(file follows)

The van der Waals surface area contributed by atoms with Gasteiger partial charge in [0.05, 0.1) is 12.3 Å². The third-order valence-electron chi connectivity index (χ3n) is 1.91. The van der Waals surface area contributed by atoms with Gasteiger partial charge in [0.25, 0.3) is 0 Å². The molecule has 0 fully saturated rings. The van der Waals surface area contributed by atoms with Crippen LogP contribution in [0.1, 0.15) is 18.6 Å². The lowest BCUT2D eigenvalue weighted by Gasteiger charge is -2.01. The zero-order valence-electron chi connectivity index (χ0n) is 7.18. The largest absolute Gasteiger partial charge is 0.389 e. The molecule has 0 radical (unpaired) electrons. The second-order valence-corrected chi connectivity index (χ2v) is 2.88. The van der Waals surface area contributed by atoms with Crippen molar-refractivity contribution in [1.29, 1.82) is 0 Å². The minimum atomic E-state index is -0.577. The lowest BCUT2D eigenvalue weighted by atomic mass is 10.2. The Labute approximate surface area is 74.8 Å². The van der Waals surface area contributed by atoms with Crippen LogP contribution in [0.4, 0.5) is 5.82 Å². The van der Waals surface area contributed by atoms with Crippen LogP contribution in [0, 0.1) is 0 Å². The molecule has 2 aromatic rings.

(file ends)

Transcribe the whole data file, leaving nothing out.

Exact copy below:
The van der Waals surface area contributed by atoms with Gasteiger partial charge in [0.05, 0.1) is 12.3 Å². The third-order valence-electron chi connectivity index (χ3n) is 1.91. The van der Waals surface area contributed by atoms with Gasteiger partial charge in [0.25, 0.3) is 0 Å². The molecule has 0 fully saturated rings. The van der Waals surface area contributed by atoms with Crippen LogP contribution in [0.1, 0.15) is 18.6 Å². The lowest BCUT2D eigenvalue weighted by Gasteiger charge is -2.01. The zero-order valence-electron chi connectivity index (χ0n) is 7.18. The largest absolute Gasteiger partial charge is 0.389 e. The molecule has 0 radical (unpaired) electrons. The second-order valence-corrected chi connectivity index (χ2v) is 2.88. The van der Waals surface area contributed by atoms with Crippen molar-refractivity contribution in [1.29, 1.82) is 0 Å². The minimum atomic E-state index is -0.577. The lowest BCUT2D eigenvalue weighted by atomic mass is 10.2. The Labute approximate surface area is 74.8 Å². The van der Waals surface area contributed by atoms with Crippen LogP contribution in [0.4, 0.5) is 5.82 Å². The van der Waals surface area contributed by atoms with Crippen LogP contribution in [0, 0.1) is 0 Å². The molecule has 2 aromatic rings.